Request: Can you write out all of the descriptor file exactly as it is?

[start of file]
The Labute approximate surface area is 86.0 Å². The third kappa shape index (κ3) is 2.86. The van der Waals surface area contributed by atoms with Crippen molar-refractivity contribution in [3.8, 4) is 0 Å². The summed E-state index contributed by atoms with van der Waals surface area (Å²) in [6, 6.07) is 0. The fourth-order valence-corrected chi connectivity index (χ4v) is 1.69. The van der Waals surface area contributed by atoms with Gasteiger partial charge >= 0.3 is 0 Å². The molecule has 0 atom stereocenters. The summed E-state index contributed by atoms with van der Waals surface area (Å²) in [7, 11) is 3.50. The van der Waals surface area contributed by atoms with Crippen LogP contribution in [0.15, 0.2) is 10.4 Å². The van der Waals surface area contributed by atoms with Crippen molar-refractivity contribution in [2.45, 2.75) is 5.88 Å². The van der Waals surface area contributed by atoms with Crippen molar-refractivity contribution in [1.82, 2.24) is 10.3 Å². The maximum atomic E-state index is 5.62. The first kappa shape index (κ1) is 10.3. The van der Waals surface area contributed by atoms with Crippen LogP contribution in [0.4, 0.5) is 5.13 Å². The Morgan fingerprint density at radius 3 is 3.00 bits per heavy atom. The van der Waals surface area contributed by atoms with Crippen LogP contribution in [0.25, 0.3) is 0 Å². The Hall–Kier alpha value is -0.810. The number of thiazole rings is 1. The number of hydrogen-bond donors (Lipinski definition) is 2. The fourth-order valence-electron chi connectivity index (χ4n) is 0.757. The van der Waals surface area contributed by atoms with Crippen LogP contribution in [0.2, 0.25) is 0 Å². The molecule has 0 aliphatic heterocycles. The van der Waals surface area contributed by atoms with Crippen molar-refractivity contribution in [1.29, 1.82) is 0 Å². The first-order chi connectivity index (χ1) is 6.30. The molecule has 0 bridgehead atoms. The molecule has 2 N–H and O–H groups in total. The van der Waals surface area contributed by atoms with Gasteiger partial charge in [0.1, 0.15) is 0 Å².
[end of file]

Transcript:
The Labute approximate surface area is 86.0 Å². The third kappa shape index (κ3) is 2.86. The van der Waals surface area contributed by atoms with Crippen molar-refractivity contribution in [3.8, 4) is 0 Å². The summed E-state index contributed by atoms with van der Waals surface area (Å²) in [6, 6.07) is 0. The fourth-order valence-corrected chi connectivity index (χ4v) is 1.69. The van der Waals surface area contributed by atoms with Gasteiger partial charge >= 0.3 is 0 Å². The molecule has 0 atom stereocenters. The summed E-state index contributed by atoms with van der Waals surface area (Å²) in [7, 11) is 3.50. The van der Waals surface area contributed by atoms with Crippen LogP contribution in [0.15, 0.2) is 10.4 Å². The van der Waals surface area contributed by atoms with Crippen molar-refractivity contribution in [2.45, 2.75) is 5.88 Å². The van der Waals surface area contributed by atoms with Crippen molar-refractivity contribution in [1.82, 2.24) is 10.3 Å². The maximum atomic E-state index is 5.62. The first kappa shape index (κ1) is 10.3. The van der Waals surface area contributed by atoms with Crippen LogP contribution in [0.4, 0.5) is 5.13 Å². The Morgan fingerprint density at radius 3 is 3.00 bits per heavy atom. The van der Waals surface area contributed by atoms with Crippen LogP contribution in [0.25, 0.3) is 0 Å². The Hall–Kier alpha value is -0.810. The number of thiazole rings is 1. The number of hydrogen-bond donors (Lipinski definition) is 2. The fourth-order valence-electron chi connectivity index (χ4n) is 0.757. The van der Waals surface area contributed by atoms with Crippen LogP contribution in [0.2, 0.25) is 0 Å². The molecule has 0 aliphatic heterocycles. The van der Waals surface area contributed by atoms with Crippen molar-refractivity contribution in [1.29, 1.82) is 0 Å². The first-order chi connectivity index (χ1) is 6.30. The molecule has 0 bridgehead atoms. The molecule has 2 N–H and O–H groups in total. The van der Waals surface area contributed by atoms with Gasteiger partial charge in [0.1, 0.15) is 0 Å².